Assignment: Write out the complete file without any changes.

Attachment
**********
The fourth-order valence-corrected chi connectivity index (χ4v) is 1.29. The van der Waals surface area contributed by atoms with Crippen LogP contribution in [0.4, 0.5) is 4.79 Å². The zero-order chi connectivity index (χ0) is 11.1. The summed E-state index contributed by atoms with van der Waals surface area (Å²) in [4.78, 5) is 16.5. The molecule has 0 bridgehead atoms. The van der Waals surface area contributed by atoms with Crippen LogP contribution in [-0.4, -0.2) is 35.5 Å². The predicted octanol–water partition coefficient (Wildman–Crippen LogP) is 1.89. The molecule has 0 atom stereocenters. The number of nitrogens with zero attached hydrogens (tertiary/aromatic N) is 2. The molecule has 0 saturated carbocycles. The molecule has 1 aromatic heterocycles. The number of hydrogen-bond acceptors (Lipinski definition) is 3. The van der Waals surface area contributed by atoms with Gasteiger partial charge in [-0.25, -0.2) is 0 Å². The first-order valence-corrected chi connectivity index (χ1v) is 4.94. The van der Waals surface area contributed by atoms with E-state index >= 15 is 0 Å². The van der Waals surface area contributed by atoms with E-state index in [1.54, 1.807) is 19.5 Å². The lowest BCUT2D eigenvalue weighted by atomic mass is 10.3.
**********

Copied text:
The fourth-order valence-corrected chi connectivity index (χ4v) is 1.29. The van der Waals surface area contributed by atoms with Crippen LogP contribution in [0.4, 0.5) is 4.79 Å². The zero-order chi connectivity index (χ0) is 11.1. The summed E-state index contributed by atoms with van der Waals surface area (Å²) in [4.78, 5) is 16.5. The molecule has 0 bridgehead atoms. The van der Waals surface area contributed by atoms with Crippen LogP contribution in [-0.4, -0.2) is 35.5 Å². The predicted octanol–water partition coefficient (Wildman–Crippen LogP) is 1.89. The molecule has 0 atom stereocenters. The number of nitrogens with zero attached hydrogens (tertiary/aromatic N) is 2. The molecule has 0 saturated carbocycles. The molecule has 1 aromatic heterocycles. The number of hydrogen-bond acceptors (Lipinski definition) is 3. The van der Waals surface area contributed by atoms with Gasteiger partial charge in [-0.25, -0.2) is 0 Å². The first-order valence-corrected chi connectivity index (χ1v) is 4.94. The van der Waals surface area contributed by atoms with E-state index >= 15 is 0 Å². The van der Waals surface area contributed by atoms with E-state index in [1.54, 1.807) is 19.5 Å². The lowest BCUT2D eigenvalue weighted by atomic mass is 10.3.